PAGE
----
Why We Need to Take Playstation Now Seriously

Playstation Now is quite the service. For $19.99 per month, you get access to over 100 PS3 games that you can play on your Playstation 4. If you don’t want to pay for all the games, you can alternatively pay to rent a single game for as short as a few hours or as much as a few months. Depending on your excitement level for older games, this is either a great new technology or an expensive waste of money.

I am not a subscriber to PlayStation Now, and I don’t think I ever will in its current form. I rarely go back to old games, so paying $20 every month for the privilege doesn’t seem worth it to me. I am, however, a huge supported of this type of service. Maybe I’m a hypocrite for not putting my money where my mouth is, but whatever.

Listening to this week’s episode of DLC, I heard Jeff Cannata, Christian Spicer, and Xav De Matos compare the importance of PlayStation Now and the Oculus Rift. They had an interesting discussion, and I have to say I side pretty hard with Christian on this topic: Oculus Rift is cool, and fun to play around with, but Playstation Now is the future of gaming.

For those who don’t know, Playstation Now (and other similar services) connects you to a remote gaming machine and runs the game on that. You are delivered a video feed of that game, but you get to control it from your PS4. Your actions are fed to the remote machine and you play the game over the internet. The better the network connection, the more it feels like you’re just playing a game on your local PS4. It’s really cool when it’s working just right.

You can already see where this is going.

Right now, the Playstation Now service only has PS3 games on offer. Admittedly, the prospect of playing old games on your new console is not that exciting, but this is where Sony had to start. They’ll expand this library of games to other classic titles, and then I hope we’ll see new games on there as well. I love digital downloads, but it is a royal pain to download a 50GB game even with modern internet connections. It takes freaking forever! I can imagine a world where the new Uncharted game comes out and I can play it within moments of purchasing it because the remote server already had it installed.

Or how about those of us with PCs that aren’t capable of playing games? Streaming services like this have huge potential! I got a taste of this a few years ago with OnLive. On my 2008 MacBook, which was completely incapable of playing any modern game, I was zipping through Crysis 2 with ease. That completely changed the game for what I was able to do on my computer. Sadly, OnLive is a shell of its former self and is not something I have looked at in a few years, but that experience of playing a super high end game at max settings on a woefully underpowered computer as stuck with me.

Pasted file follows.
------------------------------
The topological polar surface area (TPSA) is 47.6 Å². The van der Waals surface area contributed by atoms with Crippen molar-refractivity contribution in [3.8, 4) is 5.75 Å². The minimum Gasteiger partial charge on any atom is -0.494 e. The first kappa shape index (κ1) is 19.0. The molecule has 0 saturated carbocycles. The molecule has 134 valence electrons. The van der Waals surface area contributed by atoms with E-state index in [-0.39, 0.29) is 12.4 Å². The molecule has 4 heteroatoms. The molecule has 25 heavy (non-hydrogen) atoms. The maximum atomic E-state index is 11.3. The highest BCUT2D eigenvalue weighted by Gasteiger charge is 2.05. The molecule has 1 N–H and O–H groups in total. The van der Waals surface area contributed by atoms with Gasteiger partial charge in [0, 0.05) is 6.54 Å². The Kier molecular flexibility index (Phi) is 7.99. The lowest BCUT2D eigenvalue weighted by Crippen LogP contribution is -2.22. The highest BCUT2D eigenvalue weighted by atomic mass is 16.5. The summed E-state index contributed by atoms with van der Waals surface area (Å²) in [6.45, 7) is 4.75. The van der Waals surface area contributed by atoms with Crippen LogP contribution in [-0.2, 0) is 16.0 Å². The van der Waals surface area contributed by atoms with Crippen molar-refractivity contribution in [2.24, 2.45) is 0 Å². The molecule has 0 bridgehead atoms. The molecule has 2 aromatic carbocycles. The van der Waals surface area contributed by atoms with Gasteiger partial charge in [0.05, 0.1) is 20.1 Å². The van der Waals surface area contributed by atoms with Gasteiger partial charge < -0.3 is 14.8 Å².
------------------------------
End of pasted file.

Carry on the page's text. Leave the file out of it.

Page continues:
Looking 10 years down the road, I wonder if we’ll be streaming most of our games like this. What if instead of releasing a Playstation 5 that is a big, high powered computer that sits in your entertainment system, they release an app for your smart TV and maybe a Chromecast-style stick for those with dumb TVs? You would use that app/stick to stream all new games and would have no use for a large, hot box cluttering up your space-entertainment center. Yes, we have space-everything in 2025.

Imagine telling someone in 1999 that in just over a decade, most of their media watching will happen over internet streams. Yes, physical media and movie downloads exist, but most of use are just as happy to watch a movie on Netflix or a TV show on Hulu as opposed to buying a BluRay disc of the same media. Yes, the old media formats have their advantages, but the convenience and empowerment that streaming allows make it a strong contender to be your preferred gaming method.

Regardless of what you think of the pricing of Playstation Now (the economics will eventually work themselves out), it is an important step towards Sony reaching a whole new paradigm of gaming. It’s early success will determine how quickly other players dip their feet in this market, but I fully expect this to become more and more of a thing over the coming years.